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Let’s look at the sequence of events when combining flash with long exposures. When the flash fires during exposure, the normal sequence looks something like this (note there may be some slight variation among different camera brands or flash modes):
This is the normal sequence and doesn’t really have a name, except to help differentiate it from our next scenario. With Second Curtain Synch (also sometimes called Slow Synch) the sequence goes like this:
To understand the significance, imagine you are taking a picture at night in which moving lights will be visible during the exposure. During the exposure, the lights move across your frame and you are not panning.
During the first (normal) exposure, the flash illuminates the subject on one side of your frame. The lights then form streaks across the frame right over top of the subject, resulting in a weird looking image.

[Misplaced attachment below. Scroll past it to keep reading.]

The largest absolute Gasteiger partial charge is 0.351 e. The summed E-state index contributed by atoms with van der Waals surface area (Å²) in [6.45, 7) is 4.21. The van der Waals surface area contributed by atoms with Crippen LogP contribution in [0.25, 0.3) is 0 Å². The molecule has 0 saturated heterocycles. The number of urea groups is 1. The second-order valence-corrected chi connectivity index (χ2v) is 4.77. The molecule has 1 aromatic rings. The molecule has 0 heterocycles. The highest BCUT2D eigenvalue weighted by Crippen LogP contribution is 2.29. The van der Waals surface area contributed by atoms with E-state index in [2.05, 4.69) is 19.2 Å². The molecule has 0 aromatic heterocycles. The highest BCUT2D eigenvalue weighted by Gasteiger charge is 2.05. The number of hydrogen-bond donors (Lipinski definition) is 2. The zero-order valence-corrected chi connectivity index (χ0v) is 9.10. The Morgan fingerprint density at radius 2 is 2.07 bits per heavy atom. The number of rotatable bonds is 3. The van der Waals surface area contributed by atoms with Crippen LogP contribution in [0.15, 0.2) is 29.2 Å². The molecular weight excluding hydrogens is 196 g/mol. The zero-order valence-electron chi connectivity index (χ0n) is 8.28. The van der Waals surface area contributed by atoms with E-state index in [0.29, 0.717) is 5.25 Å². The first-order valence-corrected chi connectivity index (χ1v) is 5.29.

In the second scenario, the shutter opens and the lights record their streaks. Then the flash illuminates the subject. The streaks from the lights lead up to the subject, giving the illusion of speed and creating a generally cool effect.
Depending on the speed and direction of movement and the intensity of the lights, it doesn’t always work this way but one of the great things about digital is that you can review your results and try something different if you didn’t get what you were expecting.
It bears noting that you can’t precisely control exactly when the flash fires when using second curtain synch. So it’s possible in our example scenario that the subject could be out of the frame before the flash goes off. Second curtain synch requires some practice, a bit of finesse and sometimes luck to use well.
This post is an excerpt from Jeffrey’s book Photography Basics.
PS: Check out these Amazing Examples of Slow Sync Flash
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